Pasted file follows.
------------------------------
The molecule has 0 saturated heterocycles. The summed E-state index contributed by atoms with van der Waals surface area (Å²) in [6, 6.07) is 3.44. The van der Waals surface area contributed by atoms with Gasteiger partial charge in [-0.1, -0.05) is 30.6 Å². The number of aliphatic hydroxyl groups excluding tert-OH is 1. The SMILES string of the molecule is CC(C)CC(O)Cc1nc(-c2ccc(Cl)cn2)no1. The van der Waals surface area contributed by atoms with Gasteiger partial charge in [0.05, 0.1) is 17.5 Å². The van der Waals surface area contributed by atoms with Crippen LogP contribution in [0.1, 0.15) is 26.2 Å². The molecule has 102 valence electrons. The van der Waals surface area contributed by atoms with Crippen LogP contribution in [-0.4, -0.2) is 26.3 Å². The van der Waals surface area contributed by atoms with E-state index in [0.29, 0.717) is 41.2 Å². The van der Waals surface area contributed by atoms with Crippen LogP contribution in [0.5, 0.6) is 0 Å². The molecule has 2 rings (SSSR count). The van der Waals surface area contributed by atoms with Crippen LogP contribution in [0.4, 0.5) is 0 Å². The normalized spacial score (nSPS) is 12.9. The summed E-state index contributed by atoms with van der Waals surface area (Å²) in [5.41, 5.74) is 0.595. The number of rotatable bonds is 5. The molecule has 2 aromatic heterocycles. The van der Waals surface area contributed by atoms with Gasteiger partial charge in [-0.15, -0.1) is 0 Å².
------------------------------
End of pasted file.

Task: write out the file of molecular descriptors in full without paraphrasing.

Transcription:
The molecule has 0 saturated heterocycles. The summed E-state index contributed by atoms with van der Waals surface area (Å²) in [6, 6.07) is 3.44. The van der Waals surface area contributed by atoms with Gasteiger partial charge in [-0.1, -0.05) is 30.6 Å². The number of aliphatic hydroxyl groups excluding tert-OH is 1. The SMILES string of the molecule is CC(C)CC(O)Cc1nc(-c2ccc(Cl)cn2)no1. The van der Waals surface area contributed by atoms with Gasteiger partial charge in [0.05, 0.1) is 17.5 Å². The van der Waals surface area contributed by atoms with Crippen LogP contribution in [0.1, 0.15) is 26.2 Å². The molecule has 102 valence electrons. The van der Waals surface area contributed by atoms with Crippen LogP contribution in [-0.4, -0.2) is 26.3 Å². The van der Waals surface area contributed by atoms with E-state index in [0.29, 0.717) is 41.2 Å². The van der Waals surface area contributed by atoms with Crippen LogP contribution in [0.5, 0.6) is 0 Å². The molecule has 2 rings (SSSR count). The van der Waals surface area contributed by atoms with Crippen LogP contribution in [0.4, 0.5) is 0 Å². The normalized spacial score (nSPS) is 12.9. The summed E-state index contributed by atoms with van der Waals surface area (Å²) in [5.41, 5.74) is 0.595. The number of rotatable bonds is 5. The molecule has 2 aromatic heterocycles. The van der Waals surface area contributed by atoms with Gasteiger partial charge in [-0.15, -0.1) is 0 Å².